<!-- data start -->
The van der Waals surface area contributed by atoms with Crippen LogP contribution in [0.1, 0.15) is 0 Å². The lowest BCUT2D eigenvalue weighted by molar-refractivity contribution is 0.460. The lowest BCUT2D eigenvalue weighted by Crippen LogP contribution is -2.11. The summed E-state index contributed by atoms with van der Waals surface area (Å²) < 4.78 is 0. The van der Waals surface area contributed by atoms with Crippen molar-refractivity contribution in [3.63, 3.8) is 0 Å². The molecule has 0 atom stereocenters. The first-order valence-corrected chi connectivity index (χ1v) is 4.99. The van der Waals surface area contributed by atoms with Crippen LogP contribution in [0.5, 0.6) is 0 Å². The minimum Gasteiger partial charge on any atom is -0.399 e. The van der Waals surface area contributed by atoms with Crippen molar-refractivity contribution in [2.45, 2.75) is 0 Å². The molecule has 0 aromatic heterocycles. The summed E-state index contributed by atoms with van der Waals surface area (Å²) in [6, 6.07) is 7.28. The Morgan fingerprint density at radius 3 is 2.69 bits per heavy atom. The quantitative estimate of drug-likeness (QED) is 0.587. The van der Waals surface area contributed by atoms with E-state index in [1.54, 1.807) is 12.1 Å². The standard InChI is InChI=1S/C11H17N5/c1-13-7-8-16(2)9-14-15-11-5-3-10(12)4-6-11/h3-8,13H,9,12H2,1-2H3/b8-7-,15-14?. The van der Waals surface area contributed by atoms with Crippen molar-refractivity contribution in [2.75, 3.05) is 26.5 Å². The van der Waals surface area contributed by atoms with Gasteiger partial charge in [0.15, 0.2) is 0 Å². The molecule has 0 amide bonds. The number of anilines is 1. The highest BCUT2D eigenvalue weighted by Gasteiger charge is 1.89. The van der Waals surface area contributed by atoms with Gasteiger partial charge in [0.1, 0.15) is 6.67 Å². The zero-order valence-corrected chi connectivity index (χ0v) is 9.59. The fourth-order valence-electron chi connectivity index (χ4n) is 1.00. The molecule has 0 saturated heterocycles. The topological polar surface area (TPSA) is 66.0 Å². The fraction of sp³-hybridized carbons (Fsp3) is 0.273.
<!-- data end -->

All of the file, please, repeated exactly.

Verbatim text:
The van der Waals surface area contributed by atoms with Crippen LogP contribution in [0.1, 0.15) is 0 Å². The lowest BCUT2D eigenvalue weighted by molar-refractivity contribution is 0.460. The lowest BCUT2D eigenvalue weighted by Crippen LogP contribution is -2.11. The summed E-state index contributed by atoms with van der Waals surface area (Å²) < 4.78 is 0. The van der Waals surface area contributed by atoms with Crippen molar-refractivity contribution in [3.63, 3.8) is 0 Å². The molecule has 0 atom stereocenters. The first-order valence-corrected chi connectivity index (χ1v) is 4.99. The van der Waals surface area contributed by atoms with Crippen LogP contribution in [0.5, 0.6) is 0 Å². The minimum Gasteiger partial charge on any atom is -0.399 e. The van der Waals surface area contributed by atoms with Crippen molar-refractivity contribution in [2.45, 2.75) is 0 Å². The molecule has 0 aromatic heterocycles. The summed E-state index contributed by atoms with van der Waals surface area (Å²) in [6, 6.07) is 7.28. The Morgan fingerprint density at radius 3 is 2.69 bits per heavy atom. The quantitative estimate of drug-likeness (QED) is 0.587. The van der Waals surface area contributed by atoms with E-state index in [1.54, 1.807) is 12.1 Å². The standard InChI is InChI=1S/C11H17N5/c1-13-7-8-16(2)9-14-15-11-5-3-10(12)4-6-11/h3-8,13H,9,12H2,1-2H3/b8-7-,15-14?. The van der Waals surface area contributed by atoms with Crippen molar-refractivity contribution in [2.75, 3.05) is 26.5 Å². The van der Waals surface area contributed by atoms with Gasteiger partial charge in [0.15, 0.2) is 0 Å². The molecule has 0 amide bonds. The number of anilines is 1. The highest BCUT2D eigenvalue weighted by Gasteiger charge is 1.89. The van der Waals surface area contributed by atoms with Gasteiger partial charge in [0.1, 0.15) is 6.67 Å². The zero-order valence-corrected chi connectivity index (χ0v) is 9.59. The fourth-order valence-electron chi connectivity index (χ4n) is 1.00. The molecule has 0 saturated heterocycles. The topological polar surface area (TPSA) is 66.0 Å². The fraction of sp³-hybridized carbons (Fsp3) is 0.273.